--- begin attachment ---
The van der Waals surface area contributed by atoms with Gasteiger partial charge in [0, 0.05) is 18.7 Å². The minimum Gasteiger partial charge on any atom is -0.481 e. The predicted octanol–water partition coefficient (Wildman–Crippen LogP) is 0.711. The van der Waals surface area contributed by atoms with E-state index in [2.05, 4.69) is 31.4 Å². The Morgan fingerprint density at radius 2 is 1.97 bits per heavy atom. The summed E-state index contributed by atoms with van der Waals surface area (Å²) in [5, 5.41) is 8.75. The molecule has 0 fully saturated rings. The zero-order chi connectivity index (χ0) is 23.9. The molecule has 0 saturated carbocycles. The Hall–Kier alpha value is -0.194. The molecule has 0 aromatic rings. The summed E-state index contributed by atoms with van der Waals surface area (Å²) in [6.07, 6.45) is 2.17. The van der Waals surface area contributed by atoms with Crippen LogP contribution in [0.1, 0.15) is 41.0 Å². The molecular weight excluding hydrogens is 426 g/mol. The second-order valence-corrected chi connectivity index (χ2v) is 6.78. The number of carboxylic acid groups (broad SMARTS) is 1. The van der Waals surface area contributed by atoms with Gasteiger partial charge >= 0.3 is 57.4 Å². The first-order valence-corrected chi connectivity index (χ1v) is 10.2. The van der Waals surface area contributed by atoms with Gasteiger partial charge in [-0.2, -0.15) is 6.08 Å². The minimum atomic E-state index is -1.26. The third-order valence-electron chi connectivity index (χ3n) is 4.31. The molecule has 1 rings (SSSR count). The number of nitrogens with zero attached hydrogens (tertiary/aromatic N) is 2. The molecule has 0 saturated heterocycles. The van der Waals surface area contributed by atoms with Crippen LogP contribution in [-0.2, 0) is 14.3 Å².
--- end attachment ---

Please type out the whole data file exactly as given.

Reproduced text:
The van der Waals surface area contributed by atoms with Gasteiger partial charge in [0, 0.05) is 18.7 Å². The minimum Gasteiger partial charge on any atom is -0.481 e. The predicted octanol–water partition coefficient (Wildman–Crippen LogP) is 0.711. The van der Waals surface area contributed by atoms with E-state index in [2.05, 4.69) is 31.4 Å². The Morgan fingerprint density at radius 2 is 1.97 bits per heavy atom. The summed E-state index contributed by atoms with van der Waals surface area (Å²) in [5, 5.41) is 8.75. The molecule has 0 fully saturated rings. The zero-order chi connectivity index (χ0) is 23.9. The molecule has 0 saturated carbocycles. The Hall–Kier alpha value is -0.194. The molecule has 0 aromatic rings. The summed E-state index contributed by atoms with van der Waals surface area (Å²) in [6.07, 6.45) is 2.17. The van der Waals surface area contributed by atoms with Crippen LogP contribution in [0.1, 0.15) is 41.0 Å². The molecular weight excluding hydrogens is 426 g/mol. The second-order valence-corrected chi connectivity index (χ2v) is 6.78. The number of carboxylic acid groups (broad SMARTS) is 1. The van der Waals surface area contributed by atoms with Gasteiger partial charge >= 0.3 is 57.4 Å². The first-order valence-corrected chi connectivity index (χ1v) is 10.2. The van der Waals surface area contributed by atoms with Gasteiger partial charge in [-0.2, -0.15) is 6.08 Å². The minimum atomic E-state index is -1.26. The third-order valence-electron chi connectivity index (χ3n) is 4.31. The molecule has 1 rings (SSSR count). The number of nitrogens with zero attached hydrogens (tertiary/aromatic N) is 2. The molecule has 0 saturated heterocycles. The van der Waals surface area contributed by atoms with Crippen LogP contribution in [-0.2, 0) is 14.3 Å².